Mark Bittman, author of How To Cook Everything, discusses the central message of his latest book Food Matters: A Guide to Conscious Eating. Bittman touts the benefits of home cooking, and offers a optimistic note to those who may view the culinary arts as beyond their native abilities. In Bittman’s view, most of us have the ability to become good cooks, and it’s not necessary, nor within his philosophy, to cook fancy meals. He attributes the American diet to a host of serous concerns that impact public health, the environment, and other societal problems. As Bittman points out, although we are one of the richest nations in the world, we rank only 45th in the world for life expectancy. 20 years ago, Bittman reminds us, we spent about 17% of our income on food, and 10% on healthcare. Today those figures have reversed, and the cheap food that we eat, is undermining our health, and fraying our healthcare system.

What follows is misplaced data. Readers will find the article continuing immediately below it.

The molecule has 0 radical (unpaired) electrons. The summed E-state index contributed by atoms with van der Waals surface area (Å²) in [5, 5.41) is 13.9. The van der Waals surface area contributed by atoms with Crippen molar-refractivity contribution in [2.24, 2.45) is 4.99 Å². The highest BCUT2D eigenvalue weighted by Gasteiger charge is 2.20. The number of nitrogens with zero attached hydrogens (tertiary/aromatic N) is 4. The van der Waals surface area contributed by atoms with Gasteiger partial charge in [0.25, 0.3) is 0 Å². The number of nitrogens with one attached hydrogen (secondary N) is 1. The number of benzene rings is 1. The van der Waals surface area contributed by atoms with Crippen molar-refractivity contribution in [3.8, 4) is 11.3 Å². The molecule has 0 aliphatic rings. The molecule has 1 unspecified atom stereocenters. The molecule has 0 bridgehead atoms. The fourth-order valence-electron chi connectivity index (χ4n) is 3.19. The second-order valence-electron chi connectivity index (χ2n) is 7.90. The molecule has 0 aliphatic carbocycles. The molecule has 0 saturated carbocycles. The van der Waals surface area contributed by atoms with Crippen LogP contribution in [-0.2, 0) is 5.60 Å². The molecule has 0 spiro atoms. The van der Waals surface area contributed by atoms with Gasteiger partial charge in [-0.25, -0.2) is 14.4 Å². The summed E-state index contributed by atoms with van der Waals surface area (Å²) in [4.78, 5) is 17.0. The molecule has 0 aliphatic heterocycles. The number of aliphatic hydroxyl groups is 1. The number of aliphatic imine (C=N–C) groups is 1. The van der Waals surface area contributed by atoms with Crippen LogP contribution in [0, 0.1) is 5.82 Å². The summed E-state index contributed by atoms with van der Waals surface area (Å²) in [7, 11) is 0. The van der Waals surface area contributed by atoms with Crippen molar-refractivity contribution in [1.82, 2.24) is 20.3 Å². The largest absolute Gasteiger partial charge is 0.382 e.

Like the simplicity of his recipes, there’s a powerful simplicity to his argument that food matters. The notion that sustainability, and organics are only for those who are relatively well off, misses the crucial point: through the restructuring of existing farm subsidies, government could encourage the production of healthier food, and offset (at least) some of the costs of whole foods to consumers, creating the potential for huge dividends on the public health side, not to mention, the reduction of healthcare costs associated with poor diet.
How important to you is good food? Do you believe that there is a bigger role for government to play in reversing the tide of diet-related illnesses: heart disease, diabetes, high blood pressure, etc.?
Related video: Food Matters with Mark Bittman 2